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Hecox v. Little

Description:  The American Civil Liberties Union is challenging Idaho’s Fairness in Women's Sports Act to force female athletes to compete against biological males who identify as female.


Idaho collegiate track athletes Mary Kate Marshall and Madison Kenyon
Friday, Apr 30, 2021

WHO: Alliance Defending Freedom attorneys

WHAT: Available for media interviews following 9th Circuit oral arguments in Hecox v. Little

WHEN: Immediately following hearing, which begins at 1 p.m. PDT, Monday, May 3

WHERE: To schedule an interview, contact AnnMarie Pariseau at (480) 417-3975; video of oral arguments and ensuing press conference are both available online

SAN FRANCISCO – Alliance Defending Freedom attorneys representing Idaho female collegiate athletes who support the state’s Fairness in Women’s Sports Act will be available for media interviews Monday following oral arguments before the U.S. Court of Appeals for the 9th Circuit in Hecox v. Little, a lawsuit filed to challenge the law.

The oral arguments concern a district court order which temporarily halted enforcement of the law. The district court’s hold on the law means female athletes must compete against males who identify as female while the lawsuit proceeds. ADF attorneys are asking the 9th Circuit to reverse the district court’s order, and so are numerous female athletes, medical professionals, feminist groups, and 14 states that filed friend-of-the-court briefs.

“Women deserve the opportunity to be champions in their own sports,” said ADF Legal Counsel Christiana Holcomb. “No girl should be forced to compete for second place to a male. That’s why we have women’s sports as a separate category. Males have large and insurmountable athletic advantages over comparably fit and trained female athletes. And when males are allowed to compete in women’s sports, girls lose. Idaho wants to protect the state’s female athletes and secure for them the equal athletic opportunities promised in federal law by Title IX. Girls deserve fair competition. If we want a future where they have the opportunity to showcase their talents and be champions, then we must protect the integrity of women’s sports.”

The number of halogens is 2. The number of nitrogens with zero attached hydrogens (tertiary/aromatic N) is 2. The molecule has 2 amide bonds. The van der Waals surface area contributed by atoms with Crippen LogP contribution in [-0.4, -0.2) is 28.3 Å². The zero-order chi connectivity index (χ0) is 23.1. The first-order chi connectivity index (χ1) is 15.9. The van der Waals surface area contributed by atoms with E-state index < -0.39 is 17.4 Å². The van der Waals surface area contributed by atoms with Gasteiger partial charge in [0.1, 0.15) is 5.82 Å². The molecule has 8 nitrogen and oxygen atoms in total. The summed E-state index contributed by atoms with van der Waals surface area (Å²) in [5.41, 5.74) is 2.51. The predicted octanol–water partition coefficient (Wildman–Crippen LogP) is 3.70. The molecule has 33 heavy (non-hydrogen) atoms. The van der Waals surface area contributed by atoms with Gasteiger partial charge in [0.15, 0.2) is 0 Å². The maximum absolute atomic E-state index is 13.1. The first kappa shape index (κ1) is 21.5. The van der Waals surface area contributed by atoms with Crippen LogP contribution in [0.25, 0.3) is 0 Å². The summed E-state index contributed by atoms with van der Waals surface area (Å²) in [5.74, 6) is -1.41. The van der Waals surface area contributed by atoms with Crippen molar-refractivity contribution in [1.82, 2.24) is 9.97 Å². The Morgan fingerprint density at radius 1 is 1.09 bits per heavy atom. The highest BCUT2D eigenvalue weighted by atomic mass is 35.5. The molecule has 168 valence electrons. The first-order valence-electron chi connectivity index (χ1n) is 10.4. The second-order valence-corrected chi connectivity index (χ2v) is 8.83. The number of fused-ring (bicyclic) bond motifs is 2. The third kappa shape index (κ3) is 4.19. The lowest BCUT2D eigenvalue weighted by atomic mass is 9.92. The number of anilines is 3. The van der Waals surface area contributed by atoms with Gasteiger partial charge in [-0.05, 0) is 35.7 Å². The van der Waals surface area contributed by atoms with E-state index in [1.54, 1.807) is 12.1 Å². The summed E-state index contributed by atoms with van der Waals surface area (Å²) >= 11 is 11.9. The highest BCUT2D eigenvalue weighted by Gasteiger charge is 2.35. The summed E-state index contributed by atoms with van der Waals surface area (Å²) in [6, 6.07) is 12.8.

ADF attorneys, representing two collegiate athletes who run track and cross-country at Idaho State University in Pocatello, are defending the law alongside the state of Idaho. The two women ADF represents, Madison Kenyon and Mary Kate Marshall, are long-time athletes who are well familiar with the differences in strength, speed, and stamina between comparably gifted and trained male and female athletes.

“Our arguments are based on well-established science about the differences between male bodies and female bodies. The Fairness in Women’s Sports Act is not just constitutional; it’s necessary to protect the rights of women and girls,” said ADF Senior Counsel Roger Brooks, who will argue before the 9th Circuit on behalf of Kenyon and Marshall. “Both the law and simple fairness make the answer clear: Idaho’s law should be reinstated and allowed to stand.”